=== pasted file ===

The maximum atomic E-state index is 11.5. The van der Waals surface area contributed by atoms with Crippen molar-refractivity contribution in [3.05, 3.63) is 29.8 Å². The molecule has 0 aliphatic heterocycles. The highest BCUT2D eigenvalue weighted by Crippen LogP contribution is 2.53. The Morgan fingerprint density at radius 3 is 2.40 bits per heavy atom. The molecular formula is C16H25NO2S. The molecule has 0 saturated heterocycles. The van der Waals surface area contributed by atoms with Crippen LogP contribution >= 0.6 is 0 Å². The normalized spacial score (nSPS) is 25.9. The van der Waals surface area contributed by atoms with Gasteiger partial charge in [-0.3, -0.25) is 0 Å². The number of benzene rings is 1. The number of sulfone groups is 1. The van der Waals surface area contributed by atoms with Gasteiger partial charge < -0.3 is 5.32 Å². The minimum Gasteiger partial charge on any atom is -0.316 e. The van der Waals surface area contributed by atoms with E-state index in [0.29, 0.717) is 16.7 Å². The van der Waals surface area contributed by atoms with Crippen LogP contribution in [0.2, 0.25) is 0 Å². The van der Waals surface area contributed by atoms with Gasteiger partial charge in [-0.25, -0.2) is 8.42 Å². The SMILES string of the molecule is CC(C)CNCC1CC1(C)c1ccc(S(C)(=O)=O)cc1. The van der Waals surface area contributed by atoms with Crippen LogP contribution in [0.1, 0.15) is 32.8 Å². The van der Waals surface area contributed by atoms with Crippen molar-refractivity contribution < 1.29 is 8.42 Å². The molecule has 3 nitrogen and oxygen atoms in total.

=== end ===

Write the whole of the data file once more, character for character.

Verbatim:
The maximum atomic E-state index is 11.5. The van der Waals surface area contributed by atoms with Crippen molar-refractivity contribution in [3.05, 3.63) is 29.8 Å². The molecule has 0 aliphatic heterocycles. The highest BCUT2D eigenvalue weighted by Crippen LogP contribution is 2.53. The Morgan fingerprint density at radius 3 is 2.40 bits per heavy atom. The molecular formula is C16H25NO2S. The molecule has 0 saturated heterocycles. The van der Waals surface area contributed by atoms with Crippen LogP contribution >= 0.6 is 0 Å². The normalized spacial score (nSPS) is 25.9. The van der Waals surface area contributed by atoms with Gasteiger partial charge in [-0.3, -0.25) is 0 Å². The number of benzene rings is 1. The number of sulfone groups is 1. The van der Waals surface area contributed by atoms with Gasteiger partial charge < -0.3 is 5.32 Å². The minimum Gasteiger partial charge on any atom is -0.316 e. The van der Waals surface area contributed by atoms with E-state index in [0.29, 0.717) is 16.7 Å². The van der Waals surface area contributed by atoms with Crippen LogP contribution in [0.2, 0.25) is 0 Å². The van der Waals surface area contributed by atoms with Gasteiger partial charge in [-0.25, -0.2) is 8.42 Å². The SMILES string of the molecule is CC(C)CNCC1CC1(C)c1ccc(S(C)(=O)=O)cc1. The van der Waals surface area contributed by atoms with Crippen LogP contribution in [0.1, 0.15) is 32.8 Å². The van der Waals surface area contributed by atoms with Crippen molar-refractivity contribution < 1.29 is 8.42 Å². The molecule has 3 nitrogen and oxygen atoms in total.